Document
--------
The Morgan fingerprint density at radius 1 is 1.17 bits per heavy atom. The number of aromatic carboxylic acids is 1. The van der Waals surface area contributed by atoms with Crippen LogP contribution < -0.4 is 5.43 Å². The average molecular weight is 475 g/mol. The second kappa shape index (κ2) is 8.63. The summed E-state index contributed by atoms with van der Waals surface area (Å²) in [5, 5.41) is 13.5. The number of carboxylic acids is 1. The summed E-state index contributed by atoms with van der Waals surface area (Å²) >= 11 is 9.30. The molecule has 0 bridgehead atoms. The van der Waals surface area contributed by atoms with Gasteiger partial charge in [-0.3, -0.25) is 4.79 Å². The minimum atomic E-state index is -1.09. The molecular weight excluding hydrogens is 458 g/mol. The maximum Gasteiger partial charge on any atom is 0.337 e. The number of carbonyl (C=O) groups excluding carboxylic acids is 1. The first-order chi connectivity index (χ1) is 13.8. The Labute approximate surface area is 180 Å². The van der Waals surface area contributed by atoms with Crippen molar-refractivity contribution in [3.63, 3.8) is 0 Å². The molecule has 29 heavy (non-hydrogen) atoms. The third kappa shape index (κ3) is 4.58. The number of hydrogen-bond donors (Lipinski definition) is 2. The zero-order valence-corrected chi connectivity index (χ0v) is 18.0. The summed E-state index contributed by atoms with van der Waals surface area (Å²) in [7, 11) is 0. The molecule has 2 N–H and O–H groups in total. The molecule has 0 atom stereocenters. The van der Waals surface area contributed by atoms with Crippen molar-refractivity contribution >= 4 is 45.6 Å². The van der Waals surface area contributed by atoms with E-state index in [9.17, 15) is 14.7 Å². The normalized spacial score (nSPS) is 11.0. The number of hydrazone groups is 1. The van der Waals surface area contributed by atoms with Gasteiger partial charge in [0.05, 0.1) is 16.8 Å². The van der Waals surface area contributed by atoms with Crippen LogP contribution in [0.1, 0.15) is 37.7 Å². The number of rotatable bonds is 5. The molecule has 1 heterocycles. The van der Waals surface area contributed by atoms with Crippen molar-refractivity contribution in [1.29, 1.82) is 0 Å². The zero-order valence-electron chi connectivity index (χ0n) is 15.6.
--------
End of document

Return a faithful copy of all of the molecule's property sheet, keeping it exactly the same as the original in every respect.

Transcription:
The Morgan fingerprint density at radius 1 is 1.17 bits per heavy atom. The number of aromatic carboxylic acids is 1. The van der Waals surface area contributed by atoms with Crippen LogP contribution < -0.4 is 5.43 Å². The average molecular weight is 475 g/mol. The second kappa shape index (κ2) is 8.63. The summed E-state index contributed by atoms with van der Waals surface area (Å²) in [5, 5.41) is 13.5. The number of carboxylic acids is 1. The summed E-state index contributed by atoms with van der Waals surface area (Å²) >= 11 is 9.30. The molecule has 0 bridgehead atoms. The van der Waals surface area contributed by atoms with Gasteiger partial charge in [-0.3, -0.25) is 4.79 Å². The minimum atomic E-state index is -1.09. The molecular weight excluding hydrogens is 458 g/mol. The maximum Gasteiger partial charge on any atom is 0.337 e. The number of carbonyl (C=O) groups excluding carboxylic acids is 1. The first-order chi connectivity index (χ1) is 13.8. The Labute approximate surface area is 180 Å². The van der Waals surface area contributed by atoms with Crippen molar-refractivity contribution in [3.63, 3.8) is 0 Å². The molecule has 29 heavy (non-hydrogen) atoms. The third kappa shape index (κ3) is 4.58. The number of hydrogen-bond donors (Lipinski definition) is 2. The zero-order valence-corrected chi connectivity index (χ0v) is 18.0. The summed E-state index contributed by atoms with van der Waals surface area (Å²) in [7, 11) is 0. The molecule has 2 N–H and O–H groups in total. The molecule has 0 atom stereocenters. The van der Waals surface area contributed by atoms with Crippen molar-refractivity contribution >= 4 is 45.6 Å². The van der Waals surface area contributed by atoms with E-state index in [9.17, 15) is 14.7 Å². The normalized spacial score (nSPS) is 11.0. The number of hydrazone groups is 1. The van der Waals surface area contributed by atoms with Gasteiger partial charge in [0.05, 0.1) is 16.8 Å². The van der Waals surface area contributed by atoms with Crippen LogP contribution in [0.1, 0.15) is 37.7 Å². The number of rotatable bonds is 5. The molecule has 1 heterocycles. The van der Waals surface area contributed by atoms with Crippen molar-refractivity contribution in [1.29, 1.82) is 0 Å². The zero-order valence-electron chi connectivity index (χ0n) is 15.6.